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was impossible, the convention proceeded to vote. Douglas was unanimously declared to be the regular candidate of the Democratic party for President, and Herschel V. Johnson (Ga.]' its candidate for VicePresident. Of course the regularity of the nominations was denied by the anti-Douglas Democrats.

Douglas had demanded assertion of the principle of Popular Sovereignty in the Territories, and this was incorporated in the platform. An article was added declaring it the duty of citizens, legislators, and executive officers to submit to the Supreme Court's decisions, future as well as past, with respect to the authority of the people in the Territories over slavery. This declaration, though at variance with his doctrine of Popular Sovereignty, was accepted by Douglas, evidently as a sop to the South; he did not even attempt to harmonize it with the preceding declaration by any device similar to his Freeport Doctrine of "unfriendly legislation"—indeed, in this omission he seemed to abandon the Doctrine finally and absolutely.

The seceding Democratic delegates from this convention with those chosen by South Carolina and Florida for the Richmond Convention (which was not held) met in a convention of their own in Baltimore on June 28. They chose Cushing for their chairman;

Herschel Vespasian Johnson was a Senator from 1848 until 1849; a judge of the Superior Court of Georgia from 1849 to 1853, when he was elected Governor, an office which he held until 1857. He opposed secession until it was accomplished, and then accepted election to the Confederate Senate. In 1866 he was chosen to the United States Senate, but the seat was refused him on the ground that Georgia had not complied with all the terms of readmission to the Union. In 1873 he became a judge on the circuit court of his State, and held the office until his death in 1880. He held high rank as an orator, a constitutional lawyer, and a jurist.

unanimously adopted the Charleston platform presented by a majority of the committee on resolutions; and nominated Vice-President John C. Breckinridge [Ky.]' for President, and Joseph Lane (Ore.]' for VicePresident.

The influence of the Buchanan Administration was exercised in behalf of Breckinridge, and his electors were nominated in nearly every free State with the evident purpose of defeating Douglas, since it was impossible to win any Northern State for the Southern candidate. However, a coalition of the anti-Lincoln forces was made in several Northern States, although

* John Cabell Breckinridge was a grandson of John Breckinridge, the Republican leader of the Senate in Jefferson's administration. He was educated in the classics at Danville College, Ky., and in law at Transylvania University in his home town of Lexington. He was a major of volunteers in the Mexican War, and on his return was elected to the legislature. He was a Representative in Congress from 1851 to 1855. From 1857 to 1861 he was Vice-President. In March, 1861, he entered the Senate, but was expelled as a secessionist on December 4 of that year. While in the Senate he was an eloquent opponent of the Administration. In August, 1862, he entered the Confederate army as a major-general, and took part in the leading battles of the West from Shiloh to Chattanooga, and in the battle of Cold Harbor, Va., battles in the Shenandoah valley, and at Nashville, Tenn. He was the Confederate Secretary of War in 1865. With other Cabinet officers he fled to Europe at the close of the war. Returning in 1868 under amnesty, he refused to reënter politics and devoted himself to law. He was the youngest of our Vice-Presidents, being thirty-five years of age, the constitutional minimum, when elected to the office.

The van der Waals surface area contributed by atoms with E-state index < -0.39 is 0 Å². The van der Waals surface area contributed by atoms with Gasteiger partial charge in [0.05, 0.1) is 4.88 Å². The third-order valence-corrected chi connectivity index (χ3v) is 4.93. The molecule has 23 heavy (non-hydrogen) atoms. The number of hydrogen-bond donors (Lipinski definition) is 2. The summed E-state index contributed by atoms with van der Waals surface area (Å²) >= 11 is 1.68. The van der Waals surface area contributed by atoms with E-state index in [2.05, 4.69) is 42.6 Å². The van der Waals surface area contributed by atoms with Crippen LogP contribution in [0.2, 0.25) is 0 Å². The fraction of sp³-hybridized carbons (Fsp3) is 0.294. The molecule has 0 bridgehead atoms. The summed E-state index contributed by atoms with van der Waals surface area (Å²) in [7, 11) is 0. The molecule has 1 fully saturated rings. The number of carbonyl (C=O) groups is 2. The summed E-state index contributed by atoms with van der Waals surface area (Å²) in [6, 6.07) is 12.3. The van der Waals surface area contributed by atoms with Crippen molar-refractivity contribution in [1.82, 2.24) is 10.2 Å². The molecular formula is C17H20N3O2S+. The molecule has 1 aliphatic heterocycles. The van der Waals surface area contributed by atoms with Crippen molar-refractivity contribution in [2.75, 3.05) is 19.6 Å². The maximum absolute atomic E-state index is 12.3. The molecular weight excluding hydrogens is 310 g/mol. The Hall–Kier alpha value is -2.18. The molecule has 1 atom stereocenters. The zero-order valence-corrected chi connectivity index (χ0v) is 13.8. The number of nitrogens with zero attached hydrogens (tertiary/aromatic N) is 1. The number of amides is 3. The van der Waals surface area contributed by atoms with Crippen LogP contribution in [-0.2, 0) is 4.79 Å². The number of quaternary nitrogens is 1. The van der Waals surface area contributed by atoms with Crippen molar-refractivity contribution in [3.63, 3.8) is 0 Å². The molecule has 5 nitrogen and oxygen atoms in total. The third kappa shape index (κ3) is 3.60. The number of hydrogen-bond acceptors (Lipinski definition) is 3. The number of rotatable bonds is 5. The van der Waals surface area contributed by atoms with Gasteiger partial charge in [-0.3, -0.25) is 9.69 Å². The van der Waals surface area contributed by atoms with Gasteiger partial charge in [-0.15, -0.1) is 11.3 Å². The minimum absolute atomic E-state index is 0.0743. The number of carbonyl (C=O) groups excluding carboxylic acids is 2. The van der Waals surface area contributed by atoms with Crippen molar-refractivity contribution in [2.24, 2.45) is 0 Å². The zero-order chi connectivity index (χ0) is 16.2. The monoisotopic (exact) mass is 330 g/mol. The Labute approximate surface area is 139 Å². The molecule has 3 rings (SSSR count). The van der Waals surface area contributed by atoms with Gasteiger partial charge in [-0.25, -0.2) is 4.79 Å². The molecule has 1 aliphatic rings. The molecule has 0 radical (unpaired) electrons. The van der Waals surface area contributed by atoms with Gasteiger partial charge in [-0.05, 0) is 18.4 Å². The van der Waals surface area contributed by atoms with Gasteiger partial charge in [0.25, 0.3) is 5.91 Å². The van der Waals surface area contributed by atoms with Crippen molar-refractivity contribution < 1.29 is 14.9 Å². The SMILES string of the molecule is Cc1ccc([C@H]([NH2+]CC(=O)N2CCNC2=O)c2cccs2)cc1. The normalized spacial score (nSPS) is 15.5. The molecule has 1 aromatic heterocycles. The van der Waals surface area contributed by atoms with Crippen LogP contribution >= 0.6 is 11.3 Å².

2 Lane was a native of North Carolina, who, moving to Indiana, had served in the legislature there. Enlisting as a private in the Mexican War, he won the commission of major-general by gallantry in action. At the end of the war President Polk appointed him Governor of Oregon Territory, where he distinguished himself by suppressing hostile Indians. On the admission of Oregon into the Union he was chosen one of her Senators; Edward D. Baker, opposed to him in politics, being the other. His defeat for the Vice-Presidency ended his political career, and he died a poor, forgotten old man in a remote region of his State in 1881.

this precluded any assertion of principles by the Democratic campaign speakers, who were forced to confine themselves to personal abuse of “Old Abe," and to the prediction that disunion would follow his election. Nowhere in the South would the Breckinridge party combine with the Douglas party, and this refusal was certain to cause the election of the Bell ticket in a number of Southern States.